Biochemical and Biophysical Research Communications, Vol.524, No.2, 431-438, 2020
Stabilizing cardiac ryanodine receptor prevents the development of cardiac dysfunction and lethal arrhythmia in Ca2+/calmodulin-dependent protein kinase II delta c transgenic mice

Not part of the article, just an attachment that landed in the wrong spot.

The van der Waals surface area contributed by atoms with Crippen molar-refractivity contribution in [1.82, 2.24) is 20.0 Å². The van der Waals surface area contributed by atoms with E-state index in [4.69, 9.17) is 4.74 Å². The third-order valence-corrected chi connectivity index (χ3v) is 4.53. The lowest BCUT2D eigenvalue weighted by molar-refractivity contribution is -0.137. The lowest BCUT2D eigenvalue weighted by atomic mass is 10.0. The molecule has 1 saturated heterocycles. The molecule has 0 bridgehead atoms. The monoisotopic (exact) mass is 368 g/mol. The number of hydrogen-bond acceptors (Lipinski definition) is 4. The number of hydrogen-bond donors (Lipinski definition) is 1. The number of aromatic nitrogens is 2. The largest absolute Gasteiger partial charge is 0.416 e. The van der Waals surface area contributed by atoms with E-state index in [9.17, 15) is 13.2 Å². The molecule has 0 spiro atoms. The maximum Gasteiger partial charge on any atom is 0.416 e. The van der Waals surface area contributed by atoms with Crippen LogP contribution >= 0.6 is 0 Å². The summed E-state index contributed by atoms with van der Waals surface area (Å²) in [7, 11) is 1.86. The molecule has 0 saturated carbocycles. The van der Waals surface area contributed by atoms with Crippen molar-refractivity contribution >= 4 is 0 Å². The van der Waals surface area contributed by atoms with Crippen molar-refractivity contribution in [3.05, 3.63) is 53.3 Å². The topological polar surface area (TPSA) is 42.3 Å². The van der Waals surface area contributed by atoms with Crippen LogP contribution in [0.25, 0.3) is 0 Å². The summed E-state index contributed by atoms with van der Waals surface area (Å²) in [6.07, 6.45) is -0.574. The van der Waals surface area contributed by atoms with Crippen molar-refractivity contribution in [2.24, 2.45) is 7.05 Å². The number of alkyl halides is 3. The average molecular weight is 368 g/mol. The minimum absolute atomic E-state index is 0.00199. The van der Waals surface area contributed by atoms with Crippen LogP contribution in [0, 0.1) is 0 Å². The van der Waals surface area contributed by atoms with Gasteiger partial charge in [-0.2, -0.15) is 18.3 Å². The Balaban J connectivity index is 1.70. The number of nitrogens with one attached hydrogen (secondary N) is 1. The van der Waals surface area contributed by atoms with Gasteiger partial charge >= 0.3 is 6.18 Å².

Aims: Ca2+/calmodulin-dependent protein kinase II (CaMKII) has been shown to induce aberrant Ca2+ release from the cardiac ryanodine receptor (RyR2) in various diseased hearts. However, the precise pathogenic mechanism remains to be elucidated. Here, we investigated the effect of dantrolene (DAN): a RyR2 stabilizer on local Ca2+ release, cardiac function, and lethal arrhythmia in CaMKIIdc transgenic (TG) mice. Methods and results: The TG mice showed an increase in left ventricular end-diastolic diameter (LVEDD) and left ventricular end-systolic diameter (LVESD) with a reduction in LV fractional shortening (LVFS). The phosphorylation levels of Ser2814 in RyR2 and Thr287 in CaMKII increased in TG mice. In TG cardiomyocytes, peak cell shortening (CS) decreased, and the frequency of spontaneous Ca2+ transients (sCaTs) increased. Endogenous RyR2-associated calmodulin (CaM) markedly decreased in TG cardiomyocytes. After chronic DAN treatment for 1 month, LVESD (but not LVEDD) decreased with an increase in LVFS. In the chronic DAN-treated cardiomyocytes, CS increased, sCaTs decreased, and the endogenous CaM binding to RyR2 normally restored. The phosphorylation levels of Ser2814 in RyR2 and Thr287 in CaMKII remained elevated even after DAN treatment. Moreover, in TG mice, chronic DAN treatment prevented sustained ventricular tachycardia induced by epinephrine. Conclusions: Defective association of CaM with RyR2 is most likely to be involved in the pathogenesis of CaMKII-mediated cardiac dysfunction and lethal arrhythmia. (C) 2020 Elsevier Inc. All rights reserved.